Snarling” is a perfect depiction of the Rapid. Dropping 185 feet in 3.2 miles, the Rapid River connects Lower Richardson Lake, the lower most Rangeley Lake, to Umbagog Lake in New Hampshire. The river begins at Middle Dam, flows .6 miles to the famous Pond-in-the-River and continues west to Umbagog Lake. As the river turns, winds, drops and falls, some beautiful pools have been created. Long Pool, Cold Spring and Smooth Ledge were just a few of the pools that produced fish. Both Middle and Lower Dams also produced hard-fighting trout and salmon.
Typical patterns Typical northeast hatch patterns are found on the Rapid throughout the season. In the fall, look for big stoneflies hatching in the afternoon. Large stimulators and adult stonefly patterns will provide plenty of dry fly action. The hot fly on this trip was Bob Swanson’s Stonefly, tied by local tier Doug Mawhinney.
Since the home of Carrie Stevens, creator of the famous Gray Ghost, is just up the road a piece, be sure to have plenty of streamers on hand. I enjoy tying on a big, buoyant dry fly like a White Wulff or a Stimulator, adding about 14 of tippet to the bend of the hook and tying on a smelt pattern as a dropper. I use the dry fly as a strike indicator and fish it dead drift. The smelt pattern will zigzag back and forth in the current. This method can beparticularly effective below a hydraulic dam like Middle Dam as the darting streamer looks like a baitfish stunned by the churn of the dam.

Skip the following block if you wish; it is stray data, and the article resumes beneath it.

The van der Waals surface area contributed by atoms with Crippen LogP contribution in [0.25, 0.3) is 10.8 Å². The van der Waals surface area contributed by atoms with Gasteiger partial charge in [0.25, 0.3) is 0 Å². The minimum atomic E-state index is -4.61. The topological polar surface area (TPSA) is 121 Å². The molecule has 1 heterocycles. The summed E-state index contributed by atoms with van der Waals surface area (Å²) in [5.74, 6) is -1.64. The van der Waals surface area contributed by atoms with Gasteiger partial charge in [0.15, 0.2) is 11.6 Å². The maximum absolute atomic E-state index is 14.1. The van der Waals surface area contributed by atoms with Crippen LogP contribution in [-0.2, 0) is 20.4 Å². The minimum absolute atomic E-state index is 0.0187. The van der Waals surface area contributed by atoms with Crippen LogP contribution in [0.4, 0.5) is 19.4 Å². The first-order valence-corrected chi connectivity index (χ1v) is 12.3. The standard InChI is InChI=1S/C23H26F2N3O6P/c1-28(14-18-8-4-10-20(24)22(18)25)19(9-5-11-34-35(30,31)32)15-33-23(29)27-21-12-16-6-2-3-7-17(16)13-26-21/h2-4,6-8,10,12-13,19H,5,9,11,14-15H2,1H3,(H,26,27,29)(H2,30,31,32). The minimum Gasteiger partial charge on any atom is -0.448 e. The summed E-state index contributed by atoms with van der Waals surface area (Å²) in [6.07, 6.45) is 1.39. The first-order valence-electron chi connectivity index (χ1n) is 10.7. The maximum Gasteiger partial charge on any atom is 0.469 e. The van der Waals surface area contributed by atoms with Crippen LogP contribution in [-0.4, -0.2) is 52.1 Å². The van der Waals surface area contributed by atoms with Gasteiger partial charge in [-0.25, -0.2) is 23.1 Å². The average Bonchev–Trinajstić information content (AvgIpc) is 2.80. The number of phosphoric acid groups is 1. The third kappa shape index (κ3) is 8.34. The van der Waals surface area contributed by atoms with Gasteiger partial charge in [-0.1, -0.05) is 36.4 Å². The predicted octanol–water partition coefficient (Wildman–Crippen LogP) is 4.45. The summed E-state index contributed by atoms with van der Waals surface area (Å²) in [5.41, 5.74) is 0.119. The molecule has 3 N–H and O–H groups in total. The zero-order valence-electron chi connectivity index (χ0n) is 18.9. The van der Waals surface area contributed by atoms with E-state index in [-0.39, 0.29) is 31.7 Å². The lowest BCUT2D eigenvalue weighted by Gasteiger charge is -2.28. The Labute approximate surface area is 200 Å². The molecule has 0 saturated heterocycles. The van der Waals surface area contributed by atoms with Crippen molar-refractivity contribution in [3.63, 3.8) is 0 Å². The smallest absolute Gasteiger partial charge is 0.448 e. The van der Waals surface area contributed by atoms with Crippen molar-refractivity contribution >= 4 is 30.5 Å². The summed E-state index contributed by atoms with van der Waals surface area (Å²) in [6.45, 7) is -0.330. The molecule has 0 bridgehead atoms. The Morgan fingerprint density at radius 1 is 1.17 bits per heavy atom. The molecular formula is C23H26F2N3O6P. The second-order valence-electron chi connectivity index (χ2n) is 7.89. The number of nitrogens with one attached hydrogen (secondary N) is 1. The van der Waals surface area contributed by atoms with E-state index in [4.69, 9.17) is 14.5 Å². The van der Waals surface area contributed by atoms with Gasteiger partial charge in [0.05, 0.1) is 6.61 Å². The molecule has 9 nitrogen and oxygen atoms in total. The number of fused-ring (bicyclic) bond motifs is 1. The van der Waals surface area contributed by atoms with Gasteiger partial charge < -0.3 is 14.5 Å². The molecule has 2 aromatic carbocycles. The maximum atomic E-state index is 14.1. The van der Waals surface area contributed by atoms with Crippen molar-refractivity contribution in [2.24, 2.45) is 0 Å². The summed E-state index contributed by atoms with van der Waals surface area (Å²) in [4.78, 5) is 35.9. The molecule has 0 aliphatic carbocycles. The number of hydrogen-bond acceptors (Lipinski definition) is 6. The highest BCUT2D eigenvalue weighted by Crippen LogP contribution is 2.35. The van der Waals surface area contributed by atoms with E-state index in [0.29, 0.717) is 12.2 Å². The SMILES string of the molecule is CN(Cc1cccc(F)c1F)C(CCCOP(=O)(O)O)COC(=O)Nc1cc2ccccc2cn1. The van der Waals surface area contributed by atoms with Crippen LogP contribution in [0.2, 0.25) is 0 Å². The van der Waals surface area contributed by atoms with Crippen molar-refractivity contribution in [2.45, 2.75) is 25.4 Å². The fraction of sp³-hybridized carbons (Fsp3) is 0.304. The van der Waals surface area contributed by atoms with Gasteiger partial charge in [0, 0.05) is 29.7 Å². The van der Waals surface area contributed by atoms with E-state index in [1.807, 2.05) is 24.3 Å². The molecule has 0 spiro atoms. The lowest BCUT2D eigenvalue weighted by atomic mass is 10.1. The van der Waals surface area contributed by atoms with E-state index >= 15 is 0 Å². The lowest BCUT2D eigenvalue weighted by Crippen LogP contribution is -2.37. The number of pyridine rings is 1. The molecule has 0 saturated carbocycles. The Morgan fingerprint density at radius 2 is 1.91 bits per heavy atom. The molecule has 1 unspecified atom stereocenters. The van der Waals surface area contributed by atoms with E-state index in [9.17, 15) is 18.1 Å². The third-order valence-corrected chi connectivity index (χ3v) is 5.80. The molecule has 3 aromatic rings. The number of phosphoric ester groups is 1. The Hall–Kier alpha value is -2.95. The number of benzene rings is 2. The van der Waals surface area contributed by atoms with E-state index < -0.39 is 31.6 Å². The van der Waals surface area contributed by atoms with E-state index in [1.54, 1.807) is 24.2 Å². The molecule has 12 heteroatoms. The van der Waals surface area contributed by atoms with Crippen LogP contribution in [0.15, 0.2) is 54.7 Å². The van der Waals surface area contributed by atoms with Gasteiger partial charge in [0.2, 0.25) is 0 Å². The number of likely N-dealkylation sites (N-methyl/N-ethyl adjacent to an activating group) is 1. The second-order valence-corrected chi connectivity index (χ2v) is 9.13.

Fishing is a medium that connects generations. The Rapid River is unique from the perspective that its wonderful history is equaled by its awesome fishery. Spending time in the Maine woods, hiking and fishing the Rapid, was a refreshing experience. Time spent with Aldro French and learning about the history of Forest Lodge offered me a connection to a special place from a different time. A place and a time I won’t soon forget.
Smallmouth in the Rapid According to the Maine Department of Inland Fisheries and Wildlife, thirteen smallmouth bass were reportedly caught in the lower stretches of the Rapid River in 1998 and 1999. A large population of smallmouth bass were illegally introduced in Umbagog Lake during the 1980s and are undoubtedly coming up the river from there. The concern is if the bass continue to push upriver and abundantly populate the Pond-in-the-River, it will negatively impact the brook trout fishery.
Personally, I love flyfishing for smallmouth. The Connecticut, the Penobscot, the Kennebec and the Farmington Rivers are just a few of the countless fisheries around New England that provide excellent smallmouth fishing. The Rapid River is a special brook trout fishery. It is my hope that the smallmouth do not over populate the river. It seems Maine’s Department of Inland Fisheries & Wildlife agrees as they are encouraging anglers to keep all smallmouth caught in the Rapid.
Rapid River Hatch Chart